Inside the South Lismore power house

Over the last few decades, North Coast residents have generally been using electricity generated at a distance, from centralised sources such as coal-fired power stations in the Hunter Valley.

Yet power generation in this region originated in a very different fashion, sometimes utilising renewable energy sources that were close at hand. Early power stations included those located at Nymboida (hydro), Mullumbimby (hydro), and Lismore (liquid fuels and gas.)

In 1911, the Lismore Electric Supply Company was created, and a power station was built on Carrington Street in the CBD. Early uses of electricity included pumping water, illuminating streetlights, and running hospital equipment. In 1927, this was superseded by a larger facility on Bexhill Road (the road heading to Bangalow, today known as Brunswick Street), located not far from the site of the present-day Westpac Rescue Helicopter base. It contained a crude oil generator, in addition to a Premier engine powered by gas generated on-site.

An image of the Bexhill Road power plant, from the 11th June 1927 Northern Star.

 

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The same building today, re-purposed as a council depot.

Lismore’s involvement with electricity in the late 1920s was far from straightforward, with Lismore City Council entering into an ultimately unsuccessful partnership with the Moonem Electricity Company that was planning to use coal as a fuel. In 1931, Lismore transferred the local electricity network to Clarence River County Council (CRCC), and a decision was made to construct another upgraded power station for CRCC, this time in South Lismore.

The Lismore Power Station, as it was known, was built on the corner of Three Chain Road and Union Street, consisting of a steel frame with asbestos cladding, and a concrete floor. In July 1932, it started running with a capacity of 1.12 megawatts (mW.) This fairly nondescript rectangular building stands there today, smaller than would be expected of anything described as a power station.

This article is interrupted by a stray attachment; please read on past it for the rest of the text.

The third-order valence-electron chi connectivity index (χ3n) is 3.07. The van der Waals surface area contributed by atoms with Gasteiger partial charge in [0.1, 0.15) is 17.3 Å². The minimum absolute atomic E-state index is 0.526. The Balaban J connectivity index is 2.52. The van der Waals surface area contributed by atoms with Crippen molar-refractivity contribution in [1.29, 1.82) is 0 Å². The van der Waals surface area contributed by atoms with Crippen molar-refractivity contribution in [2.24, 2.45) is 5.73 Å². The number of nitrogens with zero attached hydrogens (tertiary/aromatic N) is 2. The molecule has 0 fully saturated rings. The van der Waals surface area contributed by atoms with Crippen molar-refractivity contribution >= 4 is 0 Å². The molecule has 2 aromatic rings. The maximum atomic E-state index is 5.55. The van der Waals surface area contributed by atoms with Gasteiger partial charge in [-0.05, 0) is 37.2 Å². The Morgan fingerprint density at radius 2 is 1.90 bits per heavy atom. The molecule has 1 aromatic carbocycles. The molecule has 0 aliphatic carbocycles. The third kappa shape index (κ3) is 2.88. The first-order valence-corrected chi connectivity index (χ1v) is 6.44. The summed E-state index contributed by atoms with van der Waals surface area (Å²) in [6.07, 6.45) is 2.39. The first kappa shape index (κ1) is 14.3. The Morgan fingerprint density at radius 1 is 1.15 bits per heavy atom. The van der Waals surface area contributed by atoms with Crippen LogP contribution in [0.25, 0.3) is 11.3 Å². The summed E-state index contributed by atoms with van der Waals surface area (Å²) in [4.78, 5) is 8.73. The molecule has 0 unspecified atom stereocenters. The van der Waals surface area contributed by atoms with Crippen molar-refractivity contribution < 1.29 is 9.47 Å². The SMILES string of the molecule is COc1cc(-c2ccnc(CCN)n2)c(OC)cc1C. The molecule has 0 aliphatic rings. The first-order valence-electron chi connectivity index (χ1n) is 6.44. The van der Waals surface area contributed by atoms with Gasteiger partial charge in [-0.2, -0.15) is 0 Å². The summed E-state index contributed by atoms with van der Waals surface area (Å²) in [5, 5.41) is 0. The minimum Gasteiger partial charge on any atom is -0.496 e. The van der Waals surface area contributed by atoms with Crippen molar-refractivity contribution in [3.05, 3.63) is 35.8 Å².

A 1942 view of the power station, taken from Union Street.

Its primary historical interest is with the impressive range of historically significant engines that still lie within.

Along the north wall, run a series of mufflers intended for noise reduction, formerly accompanied by six impressively sized cooling towers, measuring somewhere in the region of six metres long and six to eight metres tall. Water run down their sides, and each was surrounded by a type of moat.

This remarkable image, taken during the 1954 flood, clearly shows the 6 cooling towers, and their impressive size.

Water that had been pumped from the river via a special pump house was circulated to the engines. An adjacent weatherboard cottage fronting Union Street was used as an administration centre. The main feeder line to Lismore passed across the river via a submarine cable.

In the early 1930s, transport was still dominated by the river, and a wharf was built for incoming shipments to the facility. Fuel was transported by ship, and was pumped from steamers to storage tanks close to the building. Eventually traditional river transport was discontinued, and trucks took over. The wharf had been largely dismantled by the 1950s.

This early 30s era was a time of fast expansion in local power usage. Consumption in the Lismore area rose from around one million units in 1931 to four million by 1935. Lismore was plugged into to the Nymboida grid via a 66 kilovolt (kV) line in 1933, and in 1938 it joined up with Mullumbimby Power Station at Dunoon through a 33kV connection.

When the power station was decommissioned in 1990, after 58 years of life, its generation capacity had risen more than six-fold to 7.38mW. At some time in the early 90s, there was an unfortunate incident where two diesel tanks at the facility caught fire, sending black smoke in the direction of Lismore. Fortunately the fire was quickly contained.